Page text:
Vaughan wants England cricket team to adopt Pep Guardiola’s approach

Vaughan questioned the approach of England batters and demanded greater accountability from them

Michael Vaughan. (Photo by Gareth Copley/Getty Images)

Pramod Thomas

FOR Michael Vaughan, Pep Guardiola is the best sporting leader in the last 15 years and the former England skipper won’t mind if Ben Stokes employs Manchester City manager’s approach of never allowing players to take their places for granted.

Vaughan made the statement on the back of England’s aggressive “Bazball” strategy under coach Brendon McCullum and Stokes which backfired in the ongoing India tour.

England have already lost the five-match series 3-1 after winning the first Test in Hyderabad.

Vaughan questioned the approach of England batters and demanded greater accountability from them.

“I often mention Pep Guardiola’s approach. In my eyes he’s the best sporting leader of this generation, say the last 15 years. He never allows his players to get comfortable. He always keeps them guessing, and they all know they are guaranteed nothing,” he wrote in a column for Daily Telegraph.

“If a great sporting leader like Pep has everyone on their toes like that, is it right that an England cricket team that is decent but struggling to crack the next level should be as comfortable as it seems? “The whole batting lineup has known week in, week out on this tour that it will be playing the next game. That is about to change, because after this tour Harry Brook will be back. He has to bat at No 5, because he should be the bedrock of their batting with Joe Root. Does that mean England’s statement moment is coming?,” he questioned.

Vaughan questioned England’s selection policy and said despite losing the series the visitors have a lot at stake to play for in the final Test in Dharamsla beginning Thursday (7).

“Consistency of selection is such a fine balance in team sports. Making people comfortable is right, and England have generally batted well over the last two years.

“There comes a point, though, where when it’s your batting that is costing you the biggest series you can’t keep sending the same guys out there every week,” he wrote.

“The series may have been lost already with a game to spare but a big week looms for England in Dharamsala. There is a massive difference between losing the series 3-2 and 4-1. You have lost either way but 3-2 would show England were right in this series for much of it, and two wins in India is an achievement.” Vaughan said a loss in Dharamsala would be a demoralising result for England.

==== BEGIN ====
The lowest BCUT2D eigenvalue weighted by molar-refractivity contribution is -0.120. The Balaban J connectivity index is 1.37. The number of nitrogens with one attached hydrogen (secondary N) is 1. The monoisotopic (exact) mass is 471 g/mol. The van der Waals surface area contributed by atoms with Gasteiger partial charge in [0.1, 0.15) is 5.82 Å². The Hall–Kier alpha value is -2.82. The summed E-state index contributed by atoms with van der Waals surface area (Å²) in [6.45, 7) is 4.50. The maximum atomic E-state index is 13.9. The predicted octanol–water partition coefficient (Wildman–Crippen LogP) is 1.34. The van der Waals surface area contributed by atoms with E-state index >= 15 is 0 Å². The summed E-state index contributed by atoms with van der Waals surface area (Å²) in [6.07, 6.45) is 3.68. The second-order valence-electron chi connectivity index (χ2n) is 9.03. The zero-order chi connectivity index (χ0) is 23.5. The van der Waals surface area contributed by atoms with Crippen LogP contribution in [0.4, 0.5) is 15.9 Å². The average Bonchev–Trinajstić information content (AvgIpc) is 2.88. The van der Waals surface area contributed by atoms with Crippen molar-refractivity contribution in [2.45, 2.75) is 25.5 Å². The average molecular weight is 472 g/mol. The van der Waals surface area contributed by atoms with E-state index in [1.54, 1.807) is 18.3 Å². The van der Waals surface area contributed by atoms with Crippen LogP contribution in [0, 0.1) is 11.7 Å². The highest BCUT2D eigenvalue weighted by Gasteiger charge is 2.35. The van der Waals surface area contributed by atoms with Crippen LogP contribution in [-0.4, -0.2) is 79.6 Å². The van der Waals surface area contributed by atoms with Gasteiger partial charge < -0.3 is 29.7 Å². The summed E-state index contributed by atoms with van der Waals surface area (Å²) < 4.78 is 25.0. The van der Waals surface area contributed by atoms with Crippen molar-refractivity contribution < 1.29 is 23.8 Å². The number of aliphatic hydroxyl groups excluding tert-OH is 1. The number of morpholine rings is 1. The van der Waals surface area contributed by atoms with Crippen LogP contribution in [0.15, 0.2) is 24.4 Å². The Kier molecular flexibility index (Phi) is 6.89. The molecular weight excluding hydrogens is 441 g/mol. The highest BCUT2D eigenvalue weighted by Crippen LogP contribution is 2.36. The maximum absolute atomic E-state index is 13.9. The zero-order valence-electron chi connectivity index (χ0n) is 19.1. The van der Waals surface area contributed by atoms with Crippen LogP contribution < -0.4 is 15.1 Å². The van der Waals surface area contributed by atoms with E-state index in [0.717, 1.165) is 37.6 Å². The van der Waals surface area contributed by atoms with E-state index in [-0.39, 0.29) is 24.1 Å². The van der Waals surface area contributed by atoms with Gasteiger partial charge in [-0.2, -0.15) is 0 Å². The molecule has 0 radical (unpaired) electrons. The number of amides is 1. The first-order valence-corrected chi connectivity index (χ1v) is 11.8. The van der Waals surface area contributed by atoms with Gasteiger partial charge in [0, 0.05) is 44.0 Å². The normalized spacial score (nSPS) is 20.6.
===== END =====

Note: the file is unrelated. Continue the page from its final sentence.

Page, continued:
He once again criticised England’s batters approach.

“India haven’t lost two matches in a series at home since 2012, on their run of 17 series wins in a row. 4-1 would be a very disappointing end to a disappointing winter, with the World Cup debacle, both white-ball series lost in the Caribbean and even a poor World Cup for the Under 19s,” he wrote.

“It’s a huge week for a number of England’s batsmen. When we think of this England team, we think of their wonderfully dynamic batting. But when you look at why they haven’t won any of their last three series, it’s down to the batting.”

He added, “There never seems to be much scrutiny or noise around England’s batsmen. Even last week I chuckled. They lost in Ranchi in large part because they didn’t bat well enough, but there was lots of finger pointing at Ollie Robinson, a bowler who scored an important half-century!

“He looked well short of a gallop with the ball and dropped a catch but I thought it was ironic that he became a scapegoat. It’s classic ‘batsmen vs bowlers stuff.”

Vaughan feels when it comes to team selection there should be consistency in the batting order.

“Complacency can be damaging. As a management team, how you approach selection of batsmen and bowlers is obviously different. Fast bowlers, especially, sit out games and are rightly rotated to preserve their bodies,” he wrote.

“With batsmen you want consistency. When you play like England do, backing is important. Aggressive, expansive cricket means mistakes will be made. Players need to have the confidence to take on risky shots without fear that they will be dropped immediately. That is good, and as captain I always preferred to give a player one game too many than one too few.”

In hindsight he also took a dig at McCullum and Stokes for their approach.

“I do wonder, though, if this England setup takes backing a bit too far. Since Stokes and McCullum took over, only one batsman has been dropped, and even that was the tamest dropping you will ever see,” he wrote.

“England inherited Alex Lees from the previous regime and gave him a crack, but always had their eye on Ben Duckett to open with Zak Crawley so simply moved Lees on at the end of their first summer.

“Ultimately, on any sporting team’s road to greatness, you need a moment, a rod, where every player realises ‘wow, maybe I’m not part of the furniture’. As soon as people think they are part of the furniture it creates a bit of comfortable complacency, which can be damaging.”